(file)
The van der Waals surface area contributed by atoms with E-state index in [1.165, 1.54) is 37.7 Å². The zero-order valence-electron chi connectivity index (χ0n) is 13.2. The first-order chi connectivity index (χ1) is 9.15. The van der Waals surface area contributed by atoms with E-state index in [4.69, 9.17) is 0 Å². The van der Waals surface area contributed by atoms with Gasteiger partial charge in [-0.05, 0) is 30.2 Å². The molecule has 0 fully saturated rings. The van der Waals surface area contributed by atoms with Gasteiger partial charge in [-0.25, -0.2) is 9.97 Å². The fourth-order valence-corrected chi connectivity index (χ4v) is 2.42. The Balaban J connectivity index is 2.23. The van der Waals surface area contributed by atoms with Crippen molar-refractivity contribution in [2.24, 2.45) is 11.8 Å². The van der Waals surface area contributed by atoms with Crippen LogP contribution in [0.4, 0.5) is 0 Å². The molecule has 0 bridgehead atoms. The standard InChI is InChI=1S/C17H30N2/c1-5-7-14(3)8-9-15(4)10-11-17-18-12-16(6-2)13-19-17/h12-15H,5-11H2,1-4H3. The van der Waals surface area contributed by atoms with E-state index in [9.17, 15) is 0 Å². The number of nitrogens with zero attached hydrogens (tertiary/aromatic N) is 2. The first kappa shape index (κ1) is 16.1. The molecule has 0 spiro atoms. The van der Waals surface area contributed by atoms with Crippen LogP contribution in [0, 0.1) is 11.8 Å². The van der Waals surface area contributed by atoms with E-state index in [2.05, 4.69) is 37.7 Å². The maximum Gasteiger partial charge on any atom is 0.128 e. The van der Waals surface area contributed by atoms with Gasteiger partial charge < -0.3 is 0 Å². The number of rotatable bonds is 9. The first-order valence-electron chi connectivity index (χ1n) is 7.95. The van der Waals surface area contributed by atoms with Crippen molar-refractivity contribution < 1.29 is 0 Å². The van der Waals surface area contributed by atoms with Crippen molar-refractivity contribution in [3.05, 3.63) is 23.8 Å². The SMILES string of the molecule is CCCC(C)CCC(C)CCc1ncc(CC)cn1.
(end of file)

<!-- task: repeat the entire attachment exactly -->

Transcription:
The van der Waals surface area contributed by atoms with E-state index in [1.165, 1.54) is 37.7 Å². The zero-order valence-electron chi connectivity index (χ0n) is 13.2. The first-order chi connectivity index (χ1) is 9.15. The van der Waals surface area contributed by atoms with E-state index in [4.69, 9.17) is 0 Å². The van der Waals surface area contributed by atoms with Gasteiger partial charge in [-0.05, 0) is 30.2 Å². The molecule has 0 fully saturated rings. The van der Waals surface area contributed by atoms with Gasteiger partial charge in [-0.25, -0.2) is 9.97 Å². The fourth-order valence-corrected chi connectivity index (χ4v) is 2.42. The Balaban J connectivity index is 2.23. The van der Waals surface area contributed by atoms with Crippen molar-refractivity contribution in [2.24, 2.45) is 11.8 Å². The van der Waals surface area contributed by atoms with Crippen LogP contribution in [0.4, 0.5) is 0 Å². The molecule has 0 bridgehead atoms. The standard InChI is InChI=1S/C17H30N2/c1-5-7-14(3)8-9-15(4)10-11-17-18-12-16(6-2)13-19-17/h12-15H,5-11H2,1-4H3. The van der Waals surface area contributed by atoms with E-state index in [9.17, 15) is 0 Å². The number of nitrogens with zero attached hydrogens (tertiary/aromatic N) is 2. The first kappa shape index (κ1) is 16.1. The molecule has 0 spiro atoms. The van der Waals surface area contributed by atoms with Crippen LogP contribution in [0, 0.1) is 11.8 Å². The van der Waals surface area contributed by atoms with E-state index in [2.05, 4.69) is 37.7 Å². The maximum Gasteiger partial charge on any atom is 0.128 e. The van der Waals surface area contributed by atoms with Gasteiger partial charge < -0.3 is 0 Å². The number of rotatable bonds is 9. The first-order valence-electron chi connectivity index (χ1n) is 7.95. The van der Waals surface area contributed by atoms with Crippen molar-refractivity contribution < 1.29 is 0 Å². The van der Waals surface area contributed by atoms with Crippen molar-refractivity contribution in [3.05, 3.63) is 23.8 Å². The SMILES string of the molecule is CCCC(C)CCC(C)CCc1ncc(CC)cn1.